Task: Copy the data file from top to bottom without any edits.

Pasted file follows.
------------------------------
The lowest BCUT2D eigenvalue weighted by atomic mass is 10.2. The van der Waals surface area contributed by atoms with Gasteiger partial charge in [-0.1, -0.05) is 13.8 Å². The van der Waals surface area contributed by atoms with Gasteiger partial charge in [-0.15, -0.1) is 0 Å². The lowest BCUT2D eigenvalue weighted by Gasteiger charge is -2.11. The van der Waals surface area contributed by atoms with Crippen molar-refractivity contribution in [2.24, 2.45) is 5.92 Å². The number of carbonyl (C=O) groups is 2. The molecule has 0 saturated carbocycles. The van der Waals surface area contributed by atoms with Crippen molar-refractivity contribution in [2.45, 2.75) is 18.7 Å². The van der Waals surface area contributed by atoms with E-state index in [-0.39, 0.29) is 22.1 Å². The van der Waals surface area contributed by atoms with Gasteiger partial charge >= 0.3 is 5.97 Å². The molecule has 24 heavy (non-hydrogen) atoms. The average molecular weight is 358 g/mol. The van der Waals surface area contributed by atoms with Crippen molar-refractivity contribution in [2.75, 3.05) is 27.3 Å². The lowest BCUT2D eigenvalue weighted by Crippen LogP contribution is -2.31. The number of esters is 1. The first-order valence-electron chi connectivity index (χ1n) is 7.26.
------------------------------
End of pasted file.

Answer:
The lowest BCUT2D eigenvalue weighted by atomic mass is 10.2. The van der Waals surface area contributed by atoms with Gasteiger partial charge in [-0.1, -0.05) is 13.8 Å². The van der Waals surface area contributed by atoms with Gasteiger partial charge in [-0.15, -0.1) is 0 Å². The lowest BCUT2D eigenvalue weighted by Gasteiger charge is -2.11. The van der Waals surface area contributed by atoms with Crippen molar-refractivity contribution in [2.24, 2.45) is 5.92 Å². The number of carbonyl (C=O) groups is 2. The molecule has 0 saturated carbocycles. The van der Waals surface area contributed by atoms with Crippen molar-refractivity contribution in [2.45, 2.75) is 18.7 Å². The van der Waals surface area contributed by atoms with E-state index in [-0.39, 0.29) is 22.1 Å². The van der Waals surface area contributed by atoms with Gasteiger partial charge >= 0.3 is 5.97 Å². The molecule has 24 heavy (non-hydrogen) atoms. The average molecular weight is 358 g/mol. The van der Waals surface area contributed by atoms with Crippen molar-refractivity contribution in [2.75, 3.05) is 27.3 Å². The lowest BCUT2D eigenvalue weighted by Crippen LogP contribution is -2.31. The number of esters is 1. The first-order valence-electron chi connectivity index (χ1n) is 7.26.